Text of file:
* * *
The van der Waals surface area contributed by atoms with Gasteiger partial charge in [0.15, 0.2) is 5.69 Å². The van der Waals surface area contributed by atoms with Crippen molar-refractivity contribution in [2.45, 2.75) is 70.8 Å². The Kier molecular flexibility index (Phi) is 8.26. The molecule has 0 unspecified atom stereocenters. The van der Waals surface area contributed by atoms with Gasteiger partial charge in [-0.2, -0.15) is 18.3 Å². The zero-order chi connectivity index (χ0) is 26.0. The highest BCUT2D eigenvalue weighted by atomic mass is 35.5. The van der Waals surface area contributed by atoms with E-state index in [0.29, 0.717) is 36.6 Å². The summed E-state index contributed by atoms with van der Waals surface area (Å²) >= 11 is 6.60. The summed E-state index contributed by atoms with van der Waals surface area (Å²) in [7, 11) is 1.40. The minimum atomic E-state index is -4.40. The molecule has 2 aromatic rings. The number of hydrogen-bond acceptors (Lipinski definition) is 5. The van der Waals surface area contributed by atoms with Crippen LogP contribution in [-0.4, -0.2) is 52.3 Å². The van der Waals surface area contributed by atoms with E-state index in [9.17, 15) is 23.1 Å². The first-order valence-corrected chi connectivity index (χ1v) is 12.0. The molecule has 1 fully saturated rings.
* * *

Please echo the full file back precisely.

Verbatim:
The van der Waals surface area contributed by atoms with Gasteiger partial charge in [0.15, 0.2) is 5.69 Å². The van der Waals surface area contributed by atoms with Crippen molar-refractivity contribution in [2.45, 2.75) is 70.8 Å². The Kier molecular flexibility index (Phi) is 8.26. The molecule has 0 unspecified atom stereocenters. The van der Waals surface area contributed by atoms with Gasteiger partial charge in [-0.2, -0.15) is 18.3 Å². The zero-order chi connectivity index (χ0) is 26.0. The highest BCUT2D eigenvalue weighted by atomic mass is 35.5. The van der Waals surface area contributed by atoms with E-state index in [0.29, 0.717) is 36.6 Å². The summed E-state index contributed by atoms with van der Waals surface area (Å²) >= 11 is 6.60. The summed E-state index contributed by atoms with van der Waals surface area (Å²) in [7, 11) is 1.40. The minimum atomic E-state index is -4.40. The molecule has 2 aromatic rings. The number of hydrogen-bond acceptors (Lipinski definition) is 5. The van der Waals surface area contributed by atoms with Crippen LogP contribution in [-0.4, -0.2) is 52.3 Å². The van der Waals surface area contributed by atoms with E-state index in [9.17, 15) is 23.1 Å². The first-order valence-corrected chi connectivity index (χ1v) is 12.0. The molecule has 1 fully saturated rings.